Re: [CR] Big frames ride better?

Example: Component Manufacturers:Cinelli
From: "Andrew R Stewart" <>
To: "Dean Kernan" <>, <>
References: <>
Date: Tue, 25 Jan 2011 09:45:05 -0500
Subject: Re: [CR] Big frames ride better?

Dean- The priorities that a large manufacturer has are different then those of a small/custom builder. A major one is to lower the cost of production. (Think of all those companies that seem to spend more on marketing then product...) Sharing tooling between different models or in this case, frame size runs, is an early cost savings area. I have heard of a number of companies that use the same seat tube angle, head angle and or top tube length between various sizes. This produces a larger frame with too short a top tube and, often, too little seat set back. A small frame suffers the opposite. With both having handling that's a compromise. AS the buying public gets more savvy the product designers get more detailed. And at some point the marketing value of specific geometry for each size out weighs the added cost to make the fixtures. These days with a form needed for each size (as often with OT carbon manufacturing) the added cost to design specific geometry is not really any more. Andy.

----- Original Message -----
From: Dean Kernan
Sent: Tuesday, January 25, 2011 9:12 AM
Subject: Re: [CR] Big frames ride better?

> List (and especially framebuilders),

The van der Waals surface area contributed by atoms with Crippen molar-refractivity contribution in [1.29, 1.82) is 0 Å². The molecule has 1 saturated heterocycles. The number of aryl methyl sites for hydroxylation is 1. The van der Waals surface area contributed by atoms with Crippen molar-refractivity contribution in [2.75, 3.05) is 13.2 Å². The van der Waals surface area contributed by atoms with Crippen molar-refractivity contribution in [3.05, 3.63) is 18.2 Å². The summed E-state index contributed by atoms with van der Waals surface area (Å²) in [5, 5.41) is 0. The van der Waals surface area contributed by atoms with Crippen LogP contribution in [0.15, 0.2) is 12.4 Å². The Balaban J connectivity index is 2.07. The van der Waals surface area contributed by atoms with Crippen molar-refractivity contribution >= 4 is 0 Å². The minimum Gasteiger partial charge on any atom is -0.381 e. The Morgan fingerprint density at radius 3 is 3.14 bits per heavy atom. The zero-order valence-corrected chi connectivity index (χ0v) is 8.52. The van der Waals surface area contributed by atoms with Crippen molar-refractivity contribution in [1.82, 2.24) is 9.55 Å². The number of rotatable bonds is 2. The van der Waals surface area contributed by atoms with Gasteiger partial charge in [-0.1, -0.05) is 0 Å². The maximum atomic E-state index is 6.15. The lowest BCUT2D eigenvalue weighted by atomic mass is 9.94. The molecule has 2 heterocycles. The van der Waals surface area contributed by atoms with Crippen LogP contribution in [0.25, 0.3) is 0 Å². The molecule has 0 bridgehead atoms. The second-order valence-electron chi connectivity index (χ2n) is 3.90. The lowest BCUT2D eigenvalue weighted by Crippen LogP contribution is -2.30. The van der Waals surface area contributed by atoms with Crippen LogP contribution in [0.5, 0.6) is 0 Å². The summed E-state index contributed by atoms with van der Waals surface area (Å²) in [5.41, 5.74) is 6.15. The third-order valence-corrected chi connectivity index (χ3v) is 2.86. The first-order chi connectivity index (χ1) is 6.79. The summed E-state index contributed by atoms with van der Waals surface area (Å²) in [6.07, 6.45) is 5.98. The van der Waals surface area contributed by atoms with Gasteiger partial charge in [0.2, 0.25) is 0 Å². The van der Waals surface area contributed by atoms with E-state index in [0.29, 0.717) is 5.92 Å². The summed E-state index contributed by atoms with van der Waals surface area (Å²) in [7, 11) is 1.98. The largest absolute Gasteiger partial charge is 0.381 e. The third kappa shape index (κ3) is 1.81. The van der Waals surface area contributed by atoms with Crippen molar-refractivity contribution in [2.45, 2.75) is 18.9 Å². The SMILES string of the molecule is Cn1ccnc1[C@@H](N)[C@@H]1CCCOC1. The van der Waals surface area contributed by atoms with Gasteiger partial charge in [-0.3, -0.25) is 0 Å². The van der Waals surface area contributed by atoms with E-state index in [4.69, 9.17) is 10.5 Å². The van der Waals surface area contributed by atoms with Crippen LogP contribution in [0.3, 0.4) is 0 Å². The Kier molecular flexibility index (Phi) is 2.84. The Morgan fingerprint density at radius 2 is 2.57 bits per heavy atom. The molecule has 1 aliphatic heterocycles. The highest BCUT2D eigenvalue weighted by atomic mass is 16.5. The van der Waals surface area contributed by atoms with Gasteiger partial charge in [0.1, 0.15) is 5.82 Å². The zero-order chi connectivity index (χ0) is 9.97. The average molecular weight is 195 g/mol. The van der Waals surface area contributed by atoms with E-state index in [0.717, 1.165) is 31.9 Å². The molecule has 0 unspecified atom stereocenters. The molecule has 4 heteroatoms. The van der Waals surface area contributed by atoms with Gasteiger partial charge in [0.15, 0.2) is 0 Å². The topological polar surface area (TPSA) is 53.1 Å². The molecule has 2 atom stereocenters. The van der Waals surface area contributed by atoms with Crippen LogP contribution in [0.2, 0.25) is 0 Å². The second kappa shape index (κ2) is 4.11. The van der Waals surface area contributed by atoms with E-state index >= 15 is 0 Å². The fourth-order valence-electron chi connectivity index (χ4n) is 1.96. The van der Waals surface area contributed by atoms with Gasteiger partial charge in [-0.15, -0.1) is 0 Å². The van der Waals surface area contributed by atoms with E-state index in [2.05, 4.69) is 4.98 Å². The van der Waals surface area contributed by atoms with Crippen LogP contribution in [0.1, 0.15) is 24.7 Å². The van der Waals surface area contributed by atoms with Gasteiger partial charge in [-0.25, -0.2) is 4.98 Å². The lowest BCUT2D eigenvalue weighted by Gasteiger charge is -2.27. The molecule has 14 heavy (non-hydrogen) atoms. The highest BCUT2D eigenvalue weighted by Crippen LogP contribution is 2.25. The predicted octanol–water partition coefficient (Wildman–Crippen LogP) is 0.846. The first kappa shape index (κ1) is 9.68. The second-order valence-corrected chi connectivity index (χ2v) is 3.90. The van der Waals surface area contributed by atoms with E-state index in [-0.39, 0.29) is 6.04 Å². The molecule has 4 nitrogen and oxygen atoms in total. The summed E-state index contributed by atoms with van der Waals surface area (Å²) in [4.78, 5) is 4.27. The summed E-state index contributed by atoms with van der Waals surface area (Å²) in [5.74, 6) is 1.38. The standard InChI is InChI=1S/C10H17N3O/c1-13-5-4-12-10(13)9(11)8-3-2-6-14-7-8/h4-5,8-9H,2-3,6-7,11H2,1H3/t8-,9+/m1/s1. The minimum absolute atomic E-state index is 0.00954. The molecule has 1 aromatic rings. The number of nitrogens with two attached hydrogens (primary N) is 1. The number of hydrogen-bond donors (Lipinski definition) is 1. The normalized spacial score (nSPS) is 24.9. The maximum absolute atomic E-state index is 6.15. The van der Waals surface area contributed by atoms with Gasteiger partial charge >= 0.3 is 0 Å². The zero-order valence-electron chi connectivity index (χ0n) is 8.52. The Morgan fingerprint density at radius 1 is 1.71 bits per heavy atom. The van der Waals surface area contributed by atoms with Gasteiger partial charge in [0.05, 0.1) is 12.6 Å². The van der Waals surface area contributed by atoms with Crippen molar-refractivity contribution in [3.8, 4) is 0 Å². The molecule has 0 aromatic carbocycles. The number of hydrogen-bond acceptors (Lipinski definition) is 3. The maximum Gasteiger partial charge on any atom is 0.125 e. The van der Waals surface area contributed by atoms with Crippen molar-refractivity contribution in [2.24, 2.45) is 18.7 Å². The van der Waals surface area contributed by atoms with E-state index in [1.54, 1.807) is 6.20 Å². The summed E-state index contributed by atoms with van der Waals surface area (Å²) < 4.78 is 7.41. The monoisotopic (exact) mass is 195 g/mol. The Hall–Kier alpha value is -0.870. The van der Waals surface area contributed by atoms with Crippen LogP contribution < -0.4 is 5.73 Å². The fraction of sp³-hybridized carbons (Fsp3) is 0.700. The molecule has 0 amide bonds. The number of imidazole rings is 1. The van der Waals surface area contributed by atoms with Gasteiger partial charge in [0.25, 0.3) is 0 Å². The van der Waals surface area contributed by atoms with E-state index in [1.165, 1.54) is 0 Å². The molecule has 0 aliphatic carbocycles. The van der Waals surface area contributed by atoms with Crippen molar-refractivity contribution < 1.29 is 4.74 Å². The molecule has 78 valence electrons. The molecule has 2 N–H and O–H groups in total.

> I have a related question, and forgive my ignorance but...
> Was there a shift in frame-building philosopy/technique so that more
> recent
> large frames tend to be built with longer (and proportional) top tubes
> than
> they were back in the day?
> My original race bike from 1972 is Falcon San Remo that fits me well at
> 6'.
> Like a number of frames from that period, although it is fairly large
> (24/24.5 c-t-c) it has a fairly short top tube (22.5 c-t-c) which works
> fine
> for me, since I am more legs than arms.
> These proportions seem to be true of others from the period as well (as I
> have recently been reminded in an off-list exchange), ie. the larger
> frames
> tended to have extended seat tubes once they hit the upper end of the size
> range without a proportionate increase in TT length.
> Coming back to the sport, I was surprised to find more large frames that
> were proportional (often "square") so that I now ride a nominally smaller
> frame to have the same reach that I had on my original bike. Fitting on my
> orginal bike gives me the "fistful of seatpost" that was deemed correct
> for
> the time; fitting on my newer (~off-topic) Simonetti gives me more
> seatpost
> visible.
> [FWIW, I am indifferent to the issue of standover height since I don't
> stand
> over my bicycle. :>) ]
> The resulting loss is something that, if not a "better" ride, was
> certainly
> a different feeling on the bike.
> Cheers,
> Dean Kernan
> Pomona, New York